A Jasmine Revolution?
My previous two posts about a Chinese revolution quickly focused in on human rights infringements. As the world’s biggest country watched events unfold in the Middle East, journalists, activists, and other human rights defenders braced themselves for the inevitable crackdown. Radio Free Asia claims that a greater presence of security and surveillance are being observed as China approaches the approach of the 22nd anniversary. Increasing numbers of plain-clothes policemen (how plain-clothed are they if they are so easily identifiable?) not only around the square but in the suburbs surrounding Beijing.
Many people have been detained in recent months facing charges of “inciting subversion. One of the first activists who is clearly connected to trying to raise a “Jasmine Revolution” is Liang Haiyi. Inspired by the regime changes in Egypt and Tunisia, Liang has reposted information from dissident websites hosted outside China regarding plans to protest in China, and has been arrested for her efforts.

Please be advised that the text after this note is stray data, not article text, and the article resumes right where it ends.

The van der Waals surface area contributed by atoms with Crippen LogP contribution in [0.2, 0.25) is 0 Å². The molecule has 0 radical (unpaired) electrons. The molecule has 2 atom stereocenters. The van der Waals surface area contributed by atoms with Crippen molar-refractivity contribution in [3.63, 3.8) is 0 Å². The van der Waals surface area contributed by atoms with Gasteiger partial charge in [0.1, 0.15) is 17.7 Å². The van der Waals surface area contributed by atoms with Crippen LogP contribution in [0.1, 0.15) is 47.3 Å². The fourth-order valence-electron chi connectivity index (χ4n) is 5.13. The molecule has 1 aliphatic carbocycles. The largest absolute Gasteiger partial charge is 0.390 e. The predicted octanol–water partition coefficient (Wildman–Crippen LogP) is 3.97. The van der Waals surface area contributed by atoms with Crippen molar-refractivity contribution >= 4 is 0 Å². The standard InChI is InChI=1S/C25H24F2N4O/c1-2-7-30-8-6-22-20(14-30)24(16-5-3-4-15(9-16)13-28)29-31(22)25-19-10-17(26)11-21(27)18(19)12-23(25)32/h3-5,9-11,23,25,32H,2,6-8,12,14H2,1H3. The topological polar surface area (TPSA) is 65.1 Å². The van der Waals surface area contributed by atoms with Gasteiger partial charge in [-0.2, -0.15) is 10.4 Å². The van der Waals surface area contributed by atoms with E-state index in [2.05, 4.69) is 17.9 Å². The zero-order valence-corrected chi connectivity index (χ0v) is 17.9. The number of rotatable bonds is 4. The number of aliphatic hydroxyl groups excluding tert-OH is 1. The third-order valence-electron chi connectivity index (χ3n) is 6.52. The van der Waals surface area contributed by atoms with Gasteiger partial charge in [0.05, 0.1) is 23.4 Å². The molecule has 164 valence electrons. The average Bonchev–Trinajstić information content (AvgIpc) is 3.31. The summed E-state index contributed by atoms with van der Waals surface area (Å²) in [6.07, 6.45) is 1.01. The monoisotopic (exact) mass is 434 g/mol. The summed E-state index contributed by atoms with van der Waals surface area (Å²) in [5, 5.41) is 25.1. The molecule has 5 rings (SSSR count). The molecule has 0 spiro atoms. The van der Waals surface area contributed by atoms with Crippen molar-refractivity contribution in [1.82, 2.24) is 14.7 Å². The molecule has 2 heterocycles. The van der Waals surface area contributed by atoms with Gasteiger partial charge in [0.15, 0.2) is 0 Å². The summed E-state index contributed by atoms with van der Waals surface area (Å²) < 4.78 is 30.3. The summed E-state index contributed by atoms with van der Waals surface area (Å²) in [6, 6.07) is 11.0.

One of the people trying to help Liang is Wang Dan, the exiled leader of the 1989 Tiananmen student protests who along with Amnesty International is trying to help free her.
China is one of the greatest nations in the history of civilization. I am not personally convinced that China must embrace democracy. There are many aspects of a one-party system that might be advantageous over our political system. But if China really believes in the principles it stands for, then it shouldn’t be afraid of a minority dissenting.
Throwing someone in jail is the action of a frightened oligarchy clinging to power. China deserves better leadership.
Alon Shalev is the author of The Accidental Activist (now available on Kindle) and A Gardener’s Tale. He is the Executive Director of the San Francisco Hillel Foundation, a non-profit that provides spiritual and social justice opportunities to Jewish students in the Bay Area. More on Alon Shalev at http://www.alonshalev.com/and on Twitter (#alonshalevsf).